CGB Review of The Babadook (2014/2015)

[Disclaimer: The Babadook was released in Australia last year, and got a DVD release here in the U.S. in April of this year, so that’s why it gets the “2014/2015” in the title]

So I had planned on watching this movie with the lights off, the volume at 100 and wearing my ear buds…By the second half of the movie, the lights were back on, my ear buds were off and I had placed four saints statues on my laptop while clutching onto a crucifix.

This is my review of The Babadook!

No, seriously, don't let him in!
If it’s in a word or it’s in a look, you can’t get rid of the Babadook.  So make sure you have a Vatican exorcist on speed dial.

Guys and gals, this is gonna be a tough review.  I had to discard the notes I had written while watching the movie because they just didn’t do my real thoughts on the film justice.  The Babadook is virtually perfect, and incredibly harrowing at the same time.  An opening scene that will leave you speechless, great scene transitions and a tense, sorrowful atmosphere bring this movie to Pan’s Labyrinth level of greatness (and yes, I will be reviewing Pan’s Labyrinth in the near future).

Give Essie Davis an Oscar right now. She is devastating as Amelia, one of the most miserable movie characters in recent memory. Amelia Vanak is a glassy-eyed widow whose husband was killed in a car accident while driving her to the hospital to give birth to their troubled son Samuel. Barely functioning with weary eyes and unkempt hair, the grief she carries and the weight of her stress over her wild child is made palpable to the audience.

Noah Weiman plays the little boy Samuel, and as a preschool teacher in real life, I can say that he nails his role as a hyperactive, out-of-control child.  I thought his character was well handled to where I could never hate him because his misbehaving is never intentional.  The film is very clear that he thinks that by making slingshots and dart shooters (out of wood, by the way), he’s protecting his mother from monsters.  He is legitimately unaware that he is the cause of Amelia’s misery.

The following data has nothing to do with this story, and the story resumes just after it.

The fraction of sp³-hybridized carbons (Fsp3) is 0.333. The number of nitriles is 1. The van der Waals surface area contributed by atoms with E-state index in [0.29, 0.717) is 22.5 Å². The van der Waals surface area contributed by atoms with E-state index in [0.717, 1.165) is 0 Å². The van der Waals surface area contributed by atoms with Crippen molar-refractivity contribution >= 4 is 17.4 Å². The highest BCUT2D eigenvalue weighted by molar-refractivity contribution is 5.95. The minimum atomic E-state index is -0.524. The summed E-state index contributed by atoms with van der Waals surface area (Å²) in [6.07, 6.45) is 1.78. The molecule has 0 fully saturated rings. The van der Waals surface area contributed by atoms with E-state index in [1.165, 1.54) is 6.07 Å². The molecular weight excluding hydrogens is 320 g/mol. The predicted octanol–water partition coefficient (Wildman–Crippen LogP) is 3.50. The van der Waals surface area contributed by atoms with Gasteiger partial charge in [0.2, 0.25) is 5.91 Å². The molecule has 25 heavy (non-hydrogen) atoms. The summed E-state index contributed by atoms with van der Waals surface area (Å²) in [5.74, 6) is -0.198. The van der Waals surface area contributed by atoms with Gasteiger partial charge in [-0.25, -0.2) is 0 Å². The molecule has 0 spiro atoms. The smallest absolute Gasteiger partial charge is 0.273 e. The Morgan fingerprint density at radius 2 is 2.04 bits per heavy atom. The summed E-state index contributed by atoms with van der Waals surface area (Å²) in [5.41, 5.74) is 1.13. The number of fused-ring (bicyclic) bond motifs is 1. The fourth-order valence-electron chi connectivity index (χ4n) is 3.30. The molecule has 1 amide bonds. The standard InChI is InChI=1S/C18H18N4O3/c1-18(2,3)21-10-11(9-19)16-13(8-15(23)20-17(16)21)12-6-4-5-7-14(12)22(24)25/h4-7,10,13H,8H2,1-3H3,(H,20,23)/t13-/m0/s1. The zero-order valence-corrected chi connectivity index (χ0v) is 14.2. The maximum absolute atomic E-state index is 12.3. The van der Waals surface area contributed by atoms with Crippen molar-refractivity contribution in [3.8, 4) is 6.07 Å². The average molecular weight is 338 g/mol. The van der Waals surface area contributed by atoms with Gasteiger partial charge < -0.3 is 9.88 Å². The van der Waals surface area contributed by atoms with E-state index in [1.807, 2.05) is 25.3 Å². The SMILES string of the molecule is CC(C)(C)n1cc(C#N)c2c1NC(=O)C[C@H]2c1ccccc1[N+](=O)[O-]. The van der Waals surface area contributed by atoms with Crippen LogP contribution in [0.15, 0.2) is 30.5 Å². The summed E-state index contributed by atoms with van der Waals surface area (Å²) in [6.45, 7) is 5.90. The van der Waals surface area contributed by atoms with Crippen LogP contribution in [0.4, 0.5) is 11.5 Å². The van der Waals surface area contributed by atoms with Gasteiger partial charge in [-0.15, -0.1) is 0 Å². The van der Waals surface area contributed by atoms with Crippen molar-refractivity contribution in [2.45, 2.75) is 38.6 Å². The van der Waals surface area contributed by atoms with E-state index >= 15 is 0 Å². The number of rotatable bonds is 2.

I don’t issue trigger warnings often because I feel our society will find any reason to use trigger warnings, but this is one of those times where a trigger warning is necessary.   So here are my reasons for the trigger warning.

#1. If you have or are currently experiencing grief, I would urge that you proceed with caution if you plan on watching this.   This movie understands grief so well that it hits too close to home.  I say this as someone who has experienced grief.  I recently lost Sophie, my Old English sheepdog who I’ve had since I was a little girl. I used to watch movies with her sitting in front of the TV.  She would just lay there and let me pet her while listening to me rant at bad movies and praise the good ones to high heaven.  It’s only by the grace of God that I’m still able to sit through a movie at home without Sophie’s paw on my leg.  The Babadook is unflinching in its acknowledgment that when you’ve lost a significant figure in your life, the next few days, months and years are riddled with confusion, emptiness and even the sense that you’ve lost your own purpose.

#2. Speaking of pets, thank God for IMBD’s parental guide.  I knew I was in trouble when I read that a dog has its neck snapped.  If you’ve recently lost a pet (primarily a dog), then it might not be the right time for you to watch this.  I couldn’t watch the actual scene of when the dog is killed.

#3. IMBD’s parental guide mentioned that the movie might send triggers to anyone who has experienced childhood abuse, and that warning is warranted.  The scene where Amelia holds a knife in front of Samuel while she verbally attacks him is disturbing even if you’ve never suffered abuse.  Like in Silver Linings Playbook, the characters are well-written and fully realized that I became distressed for them when things go to Hell.  Also the toxic, codependant relationship between the weak-willed Amelia and the unpredictable Samuel might bring back memories for people who have been in that kind of relationship.

That all being said, don’t let those warnings deter you from The Babadook, a movie that tackles grief and the challenges of raising a troubled child with tact and grace.  (Hears a “baba baba dook dook dook” knocking at the door) Now if you’ll excuse me, I gotta go throw holy water at my door to keep Mister Babadook away.

Saint Rita of Cascia, pray for us.

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